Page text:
​Alina surprises me by saying, “It is real.”  She sounds so sure I don’t question it. She’s been here a long time, and we never saw Taramul Viselor — at least, not that I remember. I’m pretty sure I’d remember such a place. 

​When we hear the growling again, everyone pretends we don’t. 


***** ***** *****

​”Ekko?”   I whisper.  I don’t want anyone else, not even the girls, to know I am awake.  I tap Ekko’s arm. It is bony, like mine.  Ekko’s hair isn’t as curly as mine, but it is wavy, and very, very dark, almost black. His walnut colored eyes aren’t as dark;  he and I don’t look anything alike. His skin is lightly browned, the color of my hands when they are caked in dirt;  I am pale white.  Ekko does not look like my brother, but he is now.  



​Markus wins the war right now. He screamed at the girls. Alina doesn’t  react, but Alizabet cries when he does that. He threw the seeds at Alina and told it was from Silver Claw. Sometimes, at night, he sneaks over to the girls’ crib and bites their hands, their feet, until the noise in the room threatens to bring in the guards. He climbed into the crib with me and Ekko while we slept and held my face down into the mattress until I couldn’t breathe. Ekko tried to shove him off, but Markus is a lot bigger than us and we couldn’t get him off me. The world started to turn black; my lungs felt like they were burning. My legs kicked behind me and I couldn’t breathe. Alizabet and Alina climbed into the crib and it took all three of them to get him off me. He tried to kill me. And then:  the fight.  

“I’m gonna light you on fire, boy!” Markus screamed. “Gonna dance when you burn!” Markus knows Ekko fears fire. The black house. Ekko talks about the black house a lot. The room, the door being locked. Walking over glass to escape. The sound of the flames as they raced up the walls of the room. Standing in the woods, watching his house collapse from the flames, knowing he was supposed to be in the fire, too. Markus knows this; the room is shared. When Ekko wakes from the nightmares screaming, Markus hears likes we do. Still, he said it. Ekko didn’t stop to think: he leaped out of the crib like a panther and, suddenly, the two of them were throwing punches at each other. The cries from the other kids started as a rumble that exploded; they were screeching and flailing arms. They bounced and the ones that speak yelled. I couldn’t let Ekko fight alone; the excitement flew through me. We’d beat him up. We’d beat him up. I hobbled out of the crib, raced across the room to Markus’s bed. I threw a couple of good punches before, out of nowhere, I felt myself jerked off the ground, flying through the air. I slammed down, my back ramming into the metal heater against the wall. We haven’t had heat in a long time; it wasn’t hot. Still, the pain of hitting the wall so hard knocked the breath out of me and it took me a minute to see that Ekko and Markus were being beaten with extension cords by Chimp and another guard I’d never seen. Ekko’s arm was still twisted; his bone pokes out weird. A few hours later, Baston came in to tell us that, since we had so much extra energy to spare, no one would eat for “awhile.”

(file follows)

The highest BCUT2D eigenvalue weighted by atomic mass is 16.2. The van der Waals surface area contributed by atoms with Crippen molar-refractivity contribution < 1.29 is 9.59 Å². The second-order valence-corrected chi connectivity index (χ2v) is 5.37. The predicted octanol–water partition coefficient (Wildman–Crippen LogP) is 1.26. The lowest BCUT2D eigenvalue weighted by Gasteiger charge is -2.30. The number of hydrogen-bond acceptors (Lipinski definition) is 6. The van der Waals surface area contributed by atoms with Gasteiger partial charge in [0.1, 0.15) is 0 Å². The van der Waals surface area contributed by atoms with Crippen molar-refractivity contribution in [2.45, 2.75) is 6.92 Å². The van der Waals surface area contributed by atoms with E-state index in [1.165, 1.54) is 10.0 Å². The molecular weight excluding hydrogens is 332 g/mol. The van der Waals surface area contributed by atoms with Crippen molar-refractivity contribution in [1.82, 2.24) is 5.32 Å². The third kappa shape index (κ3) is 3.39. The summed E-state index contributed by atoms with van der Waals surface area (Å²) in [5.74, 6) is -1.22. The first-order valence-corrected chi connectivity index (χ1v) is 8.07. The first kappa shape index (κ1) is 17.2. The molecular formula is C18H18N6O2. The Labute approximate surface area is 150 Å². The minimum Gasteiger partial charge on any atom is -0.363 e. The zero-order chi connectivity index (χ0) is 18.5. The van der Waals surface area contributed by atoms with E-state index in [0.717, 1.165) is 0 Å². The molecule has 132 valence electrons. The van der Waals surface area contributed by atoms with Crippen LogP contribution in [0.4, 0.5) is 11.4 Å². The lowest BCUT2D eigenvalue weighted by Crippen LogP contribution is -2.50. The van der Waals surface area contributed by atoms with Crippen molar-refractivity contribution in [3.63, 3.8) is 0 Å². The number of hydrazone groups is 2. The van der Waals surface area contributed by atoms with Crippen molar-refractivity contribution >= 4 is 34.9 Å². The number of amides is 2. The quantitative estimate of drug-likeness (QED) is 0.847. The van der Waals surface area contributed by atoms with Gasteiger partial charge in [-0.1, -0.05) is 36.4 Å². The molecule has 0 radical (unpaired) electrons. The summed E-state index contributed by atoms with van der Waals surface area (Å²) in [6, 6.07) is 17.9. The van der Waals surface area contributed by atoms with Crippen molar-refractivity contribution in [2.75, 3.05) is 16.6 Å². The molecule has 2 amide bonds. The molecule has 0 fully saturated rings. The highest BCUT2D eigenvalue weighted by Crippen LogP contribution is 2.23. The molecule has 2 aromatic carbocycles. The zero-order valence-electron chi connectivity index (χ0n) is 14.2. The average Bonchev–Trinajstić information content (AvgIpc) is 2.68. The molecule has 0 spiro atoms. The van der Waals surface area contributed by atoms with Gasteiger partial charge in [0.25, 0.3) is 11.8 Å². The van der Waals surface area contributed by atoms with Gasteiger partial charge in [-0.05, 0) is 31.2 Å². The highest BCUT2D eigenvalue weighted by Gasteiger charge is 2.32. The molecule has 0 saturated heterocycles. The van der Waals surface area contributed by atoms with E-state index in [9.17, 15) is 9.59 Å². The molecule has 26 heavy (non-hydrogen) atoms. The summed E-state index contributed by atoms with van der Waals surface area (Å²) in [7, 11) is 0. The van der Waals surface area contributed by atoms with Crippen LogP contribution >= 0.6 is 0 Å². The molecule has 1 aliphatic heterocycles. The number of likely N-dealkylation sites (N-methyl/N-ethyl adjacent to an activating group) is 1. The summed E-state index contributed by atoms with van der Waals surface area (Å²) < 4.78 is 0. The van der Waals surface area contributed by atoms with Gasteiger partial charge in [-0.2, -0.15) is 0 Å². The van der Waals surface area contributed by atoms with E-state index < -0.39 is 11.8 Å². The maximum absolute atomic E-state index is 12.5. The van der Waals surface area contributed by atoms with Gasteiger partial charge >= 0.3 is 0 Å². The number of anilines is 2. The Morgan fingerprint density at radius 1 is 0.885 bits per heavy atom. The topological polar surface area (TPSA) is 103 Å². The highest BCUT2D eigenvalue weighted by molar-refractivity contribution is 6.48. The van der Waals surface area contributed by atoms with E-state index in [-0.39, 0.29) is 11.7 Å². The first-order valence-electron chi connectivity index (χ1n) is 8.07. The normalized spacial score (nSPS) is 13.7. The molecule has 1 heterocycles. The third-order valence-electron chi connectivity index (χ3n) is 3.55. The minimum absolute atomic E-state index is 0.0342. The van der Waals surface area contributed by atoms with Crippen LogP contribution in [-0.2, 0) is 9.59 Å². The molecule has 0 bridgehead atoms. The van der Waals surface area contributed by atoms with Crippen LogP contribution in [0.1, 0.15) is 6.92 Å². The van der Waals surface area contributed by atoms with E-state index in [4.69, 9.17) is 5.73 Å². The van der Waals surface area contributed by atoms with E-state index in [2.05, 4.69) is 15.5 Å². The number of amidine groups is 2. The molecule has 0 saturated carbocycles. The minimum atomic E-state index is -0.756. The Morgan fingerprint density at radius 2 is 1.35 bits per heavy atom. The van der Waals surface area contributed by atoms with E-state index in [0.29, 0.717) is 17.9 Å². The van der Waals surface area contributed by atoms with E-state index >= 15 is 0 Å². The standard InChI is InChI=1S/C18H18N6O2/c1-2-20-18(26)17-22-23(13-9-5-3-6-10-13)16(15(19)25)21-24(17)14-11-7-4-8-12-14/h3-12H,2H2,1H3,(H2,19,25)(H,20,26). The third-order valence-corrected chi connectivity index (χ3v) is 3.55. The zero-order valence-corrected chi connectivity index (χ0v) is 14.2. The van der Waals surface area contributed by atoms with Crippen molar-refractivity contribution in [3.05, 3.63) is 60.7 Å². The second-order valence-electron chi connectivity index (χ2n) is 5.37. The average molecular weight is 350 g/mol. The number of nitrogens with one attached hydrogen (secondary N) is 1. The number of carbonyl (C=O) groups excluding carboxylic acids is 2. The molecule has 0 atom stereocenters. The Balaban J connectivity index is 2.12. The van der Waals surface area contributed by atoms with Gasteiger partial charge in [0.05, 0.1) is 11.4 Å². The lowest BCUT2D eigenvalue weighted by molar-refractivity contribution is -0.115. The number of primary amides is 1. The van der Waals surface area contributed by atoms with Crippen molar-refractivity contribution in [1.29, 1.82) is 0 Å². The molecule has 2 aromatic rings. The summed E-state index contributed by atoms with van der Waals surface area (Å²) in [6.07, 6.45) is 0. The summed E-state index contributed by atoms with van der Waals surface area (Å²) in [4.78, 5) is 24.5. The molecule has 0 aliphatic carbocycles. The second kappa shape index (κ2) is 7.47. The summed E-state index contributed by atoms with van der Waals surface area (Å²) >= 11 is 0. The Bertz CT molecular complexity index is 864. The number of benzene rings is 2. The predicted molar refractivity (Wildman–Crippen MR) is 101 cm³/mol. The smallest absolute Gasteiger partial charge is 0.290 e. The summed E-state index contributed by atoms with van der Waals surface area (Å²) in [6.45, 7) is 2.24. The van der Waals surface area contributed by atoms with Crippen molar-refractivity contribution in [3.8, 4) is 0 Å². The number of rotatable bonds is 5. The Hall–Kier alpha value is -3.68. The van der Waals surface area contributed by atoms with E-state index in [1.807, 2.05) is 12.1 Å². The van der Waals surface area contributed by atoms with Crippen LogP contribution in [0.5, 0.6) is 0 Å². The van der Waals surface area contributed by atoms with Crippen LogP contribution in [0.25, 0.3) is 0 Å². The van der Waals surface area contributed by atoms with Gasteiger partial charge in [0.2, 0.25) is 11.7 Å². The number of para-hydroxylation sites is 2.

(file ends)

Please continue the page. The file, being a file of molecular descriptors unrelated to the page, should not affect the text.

Ekko squinted at me. He looked across the room. In the dark, Markus looked asleep, but we can’t be sure. Ekko and me, we had a plan; a plan to stop Markus from talking. It would take both of us to make sure it worked without us getting in trouble. Ekko is the watch-out; he’s good at listening for sounds, and he’s taller than me. I am the best at stealing. Ekko nods, moving to sit up. It’s time.

​Carefully, I climb over the railing and out of the crib. 

​What I want is something important to the guard.  I need something small that someone will miss, but also easy to carry and plant. I saw just the thing earlier when Chimp came in.  And I won’t even have to leave the room. To get it, I’ll have to make it over to Markus’s area without being seen. Air seeps through the window;  I can see frost settling along the edges of the window. The trees outside are barren and I see my breath when I breathe out. The guards give us blankets during the coldest of nights. We have one blanket per crib;  that means meand Ekko share the blanket. It doesn’t cover our feet and one of us usually doesn’t have but a tiny corner of it to cling to.  Markus doesn’t share;  his crib mate, number 392, doesn’t get any part of the blanket.  The sounds of the room are the routine noises:  the shuffling of bodies moving, the random cough.